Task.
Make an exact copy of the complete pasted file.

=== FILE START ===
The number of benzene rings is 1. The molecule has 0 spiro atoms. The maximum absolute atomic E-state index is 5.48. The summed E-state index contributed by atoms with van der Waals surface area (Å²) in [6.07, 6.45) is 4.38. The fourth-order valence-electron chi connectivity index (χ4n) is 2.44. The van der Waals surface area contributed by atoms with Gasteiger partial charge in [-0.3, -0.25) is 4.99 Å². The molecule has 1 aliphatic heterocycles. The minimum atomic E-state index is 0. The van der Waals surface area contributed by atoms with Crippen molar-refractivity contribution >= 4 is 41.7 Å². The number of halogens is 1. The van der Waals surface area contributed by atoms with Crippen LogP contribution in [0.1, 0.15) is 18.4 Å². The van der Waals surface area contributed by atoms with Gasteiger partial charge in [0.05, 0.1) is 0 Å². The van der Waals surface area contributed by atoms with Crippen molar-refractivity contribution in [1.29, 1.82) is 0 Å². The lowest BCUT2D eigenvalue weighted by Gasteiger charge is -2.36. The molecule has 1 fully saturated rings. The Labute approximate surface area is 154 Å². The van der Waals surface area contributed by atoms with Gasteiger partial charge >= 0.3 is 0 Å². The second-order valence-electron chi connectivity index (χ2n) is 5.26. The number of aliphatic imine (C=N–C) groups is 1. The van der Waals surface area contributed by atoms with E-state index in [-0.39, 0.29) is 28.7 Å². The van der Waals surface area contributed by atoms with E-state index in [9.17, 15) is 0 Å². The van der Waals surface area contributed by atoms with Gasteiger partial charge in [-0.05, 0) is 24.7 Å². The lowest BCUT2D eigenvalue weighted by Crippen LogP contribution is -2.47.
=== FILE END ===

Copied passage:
The number of benzene rings is 1. The molecule has 0 spiro atoms. The maximum absolute atomic E-state index is 5.48. The summed E-state index contributed by atoms with van der Waals surface area (Å²) in [6.07, 6.45) is 4.38. The fourth-order valence-electron chi connectivity index (χ4n) is 2.44. The van der Waals surface area contributed by atoms with Gasteiger partial charge in [-0.3, -0.25) is 4.99 Å². The molecule has 1 aliphatic heterocycles. The minimum atomic E-state index is 0. The van der Waals surface area contributed by atoms with Crippen molar-refractivity contribution >= 4 is 41.7 Å². The number of halogens is 1. The van der Waals surface area contributed by atoms with Crippen LogP contribution in [0.1, 0.15) is 18.4 Å². The van der Waals surface area contributed by atoms with Gasteiger partial charge in [0.05, 0.1) is 0 Å². The van der Waals surface area contributed by atoms with Crippen molar-refractivity contribution in [1.29, 1.82) is 0 Å². The lowest BCUT2D eigenvalue weighted by Gasteiger charge is -2.36. The molecule has 1 fully saturated rings. The Labute approximate surface area is 154 Å². The van der Waals surface area contributed by atoms with Gasteiger partial charge >= 0.3 is 0 Å². The second-order valence-electron chi connectivity index (χ2n) is 5.26. The number of aliphatic imine (C=N–C) groups is 1. The van der Waals surface area contributed by atoms with E-state index in [-0.39, 0.29) is 28.7 Å². The van der Waals surface area contributed by atoms with E-state index in [9.17, 15) is 0 Å². The van der Waals surface area contributed by atoms with Gasteiger partial charge in [-0.05, 0) is 24.7 Å². The lowest BCUT2D eigenvalue weighted by Crippen LogP contribution is -2.47.